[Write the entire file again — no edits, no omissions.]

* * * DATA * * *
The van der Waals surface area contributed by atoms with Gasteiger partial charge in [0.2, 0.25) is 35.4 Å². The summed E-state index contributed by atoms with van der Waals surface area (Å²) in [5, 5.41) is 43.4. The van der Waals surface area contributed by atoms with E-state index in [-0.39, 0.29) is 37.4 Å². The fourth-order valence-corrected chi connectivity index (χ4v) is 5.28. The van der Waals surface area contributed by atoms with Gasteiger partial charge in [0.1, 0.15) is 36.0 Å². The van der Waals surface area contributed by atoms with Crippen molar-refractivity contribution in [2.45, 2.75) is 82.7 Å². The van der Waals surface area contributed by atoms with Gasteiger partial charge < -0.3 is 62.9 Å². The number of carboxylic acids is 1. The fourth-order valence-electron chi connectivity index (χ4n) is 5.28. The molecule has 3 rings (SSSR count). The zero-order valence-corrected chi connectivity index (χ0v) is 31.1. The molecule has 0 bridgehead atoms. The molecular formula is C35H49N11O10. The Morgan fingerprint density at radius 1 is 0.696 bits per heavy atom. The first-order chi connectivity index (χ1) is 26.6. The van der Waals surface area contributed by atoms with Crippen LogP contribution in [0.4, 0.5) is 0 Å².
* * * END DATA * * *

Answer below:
The van der Waals surface area contributed by atoms with Gasteiger partial charge in [0.2, 0.25) is 35.4 Å². The summed E-state index contributed by atoms with van der Waals surface area (Å²) in [5, 5.41) is 43.4. The van der Waals surface area contributed by atoms with E-state index in [-0.39, 0.29) is 37.4 Å². The fourth-order valence-corrected chi connectivity index (χ4v) is 5.28. The van der Waals surface area contributed by atoms with Gasteiger partial charge in [0.1, 0.15) is 36.0 Å². The van der Waals surface area contributed by atoms with Crippen molar-refractivity contribution in [2.45, 2.75) is 82.7 Å². The van der Waals surface area contributed by atoms with Gasteiger partial charge < -0.3 is 62.9 Å². The number of carboxylic acids is 1. The fourth-order valence-electron chi connectivity index (χ4n) is 5.28. The molecule has 3 rings (SSSR count). The zero-order valence-corrected chi connectivity index (χ0v) is 31.1. The molecule has 0 bridgehead atoms. The molecular formula is C35H49N11O10. The Morgan fingerprint density at radius 1 is 0.696 bits per heavy atom. The first-order chi connectivity index (χ1) is 26.6. The van der Waals surface area contributed by atoms with Crippen LogP contribution in [0.4, 0.5) is 0 Å².